carguy123 UltimaDork
Jan. 12, 2013 12:44 p.m.

Jan. 12, 2013 12:55 p.m.

That car sucks... . . .

carguy123 UltimaDork
Jan. 12, 2013 1:10 p.m.

And would sure mess up the airflow of the car right behind it.

I'd never seen a picture of it before until someone on the Texas A&M site posted it.

jere Reader
Jan. 12, 2013 3:03 p.m.

That's one big radiator fan

youtube

2Gs standing starts and that's in the 70's

emodspitfire Reader
Jan. 12, 2013 3:12 p.m.

What a SWEET design!

Rog

Raze SuperDork
Jan. 12, 2013 3:41 p.m.

why oh why can't we have stuff like this anymore?

kreb SuperDork
Jan. 12, 2013 4:26 p.m.

I'd say that the Nissan Deltawing is first cousin - outlandish design unlikely to last very long. Super cool.

Raze SuperDork
Jan. 12, 2013 4:31 p.m.

In reply to kreb:

Yeah, I was really happy I got to see it at Petit Le Mans, it was incredible to watch, and as quiet as the diesels.

SlickDizzy UberDork
Jan. 12, 2013 8:05 p.m.
Raze wrote: why oh why can't we have stuff like this anymore?

Because if Ferrari doesn't think of it first, it's unfair.

Warren v New Reader
Jan. 12, 2013 8:13 p.m.
Raze wrote: why oh why can't we have stuff like this anymore?

Because a bump or curb would open up the skirts and instantaneously lose all that downforce. It's dangerous on a road course. Awesome, but dangerous.

I kinda want to make an Exocet sucker car for autocross domination. The underside is already completely flat, it just needs skirts, a snowmobile engine, and a bigass squirrelcage fan.

Jaynen HalfDork
Jan. 12, 2013 8:34 p.m.

Someone did that with a corvette a few years back for the GRM challenge didnt they

carguy123 UltimaDork
Jan. 12, 2013 9:05 p.m.

The reason we can't have them is that they've been banned from everything except GRM.

MrJoshua PowerDork
Jan. 12, 2013 9:12 p.m.
Warren v wrote:
Raze wrote: why oh why can't we have stuff like this anymore?

Because a bump or curb would open up the skirts and instantaneously lose all that downforce. It's dangerous on a road course. Awesome, but dangerous.

Is that really true? I understand how that can be true with aero because a wing creating downforce only needs to tilt up a couple of degrees to create lift, but suction is suction. Is there some sort of exponential drop off when you raise the car an inch or is it linear?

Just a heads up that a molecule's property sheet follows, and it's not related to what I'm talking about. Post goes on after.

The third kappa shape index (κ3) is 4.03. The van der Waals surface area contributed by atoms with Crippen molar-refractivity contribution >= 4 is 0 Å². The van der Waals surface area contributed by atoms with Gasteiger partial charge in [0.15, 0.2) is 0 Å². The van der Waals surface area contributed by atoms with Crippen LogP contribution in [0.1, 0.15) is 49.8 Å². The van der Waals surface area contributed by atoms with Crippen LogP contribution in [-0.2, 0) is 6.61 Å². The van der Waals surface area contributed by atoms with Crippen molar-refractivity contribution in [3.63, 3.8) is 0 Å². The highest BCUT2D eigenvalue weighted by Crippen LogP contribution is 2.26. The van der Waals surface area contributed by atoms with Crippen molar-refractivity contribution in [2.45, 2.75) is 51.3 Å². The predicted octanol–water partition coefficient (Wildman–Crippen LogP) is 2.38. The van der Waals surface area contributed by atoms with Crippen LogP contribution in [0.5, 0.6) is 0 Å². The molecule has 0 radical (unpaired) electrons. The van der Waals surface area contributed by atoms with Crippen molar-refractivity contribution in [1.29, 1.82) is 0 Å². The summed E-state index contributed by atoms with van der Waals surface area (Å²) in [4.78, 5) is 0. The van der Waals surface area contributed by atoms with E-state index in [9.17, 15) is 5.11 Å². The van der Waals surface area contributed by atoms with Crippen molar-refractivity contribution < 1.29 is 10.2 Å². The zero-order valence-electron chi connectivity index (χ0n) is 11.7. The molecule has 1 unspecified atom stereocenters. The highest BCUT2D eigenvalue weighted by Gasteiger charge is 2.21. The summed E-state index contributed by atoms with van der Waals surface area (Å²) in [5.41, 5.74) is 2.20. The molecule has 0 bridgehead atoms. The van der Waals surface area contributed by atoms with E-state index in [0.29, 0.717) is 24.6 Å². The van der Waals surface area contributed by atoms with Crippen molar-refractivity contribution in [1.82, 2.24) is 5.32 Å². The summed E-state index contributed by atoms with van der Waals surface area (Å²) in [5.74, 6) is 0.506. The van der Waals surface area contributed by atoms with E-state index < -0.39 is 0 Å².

carguy123 UltimaDork
Jan. 12, 2013 9:41 p.m.

I don't know how it compares, but a hovercraft is the same thing in reverse they don't lose all force instantly with a lift of a skirt like tunnels do.

fifty Reader
Jan. 12, 2013 10:00 p.m.

That is insane! And very purposeful looking.

Keith Tanner MegaDork
Jan. 12, 2013 10:04 p.m.
MrJoshua wrote:
Warren v wrote:
Raze wrote: why oh why can't we have stuff like this anymore?

Because a bump or curb would open up the skirts and instantaneously lose all that downforce. It's dangerous on a road course. Awesome, but dangerous.

Is that really true? I understand how that can be true with aero because a wing creating downforce only needs to tilt up a couple of degrees to create lift, but suction is suction. Is there some sort of exponential drop off when you raise the car an inch or is it linear?

Yup. Undercar downforce is very sensitive to ride height. Some cars even used sliding skirts that physically made contact with the road back in the heyday.

jere Reader
Jan. 13, 2013 3:37 a.m.
Keith Tanner wrote:
MrJoshua wrote:
Warren v wrote:
Raze wrote: why oh why can't we have stuff like this anymore?

Because a bump or curb would open up the skirts and instantaneously lose all that downforce. It's dangerous on a road course. Awesome, but dangerous.

Is that really true? I understand how that can be true with aero because a wing creating downforce only needs to tilt up a couple of degrees to create lift, but suction is suction. Is there some sort of exponential drop off when you raise the car an inch or is it linear?

Yup. Undercar downforce is very sensitive to ride height. Some cars even used sliding skirts that physically made contact with the road back in the heyday.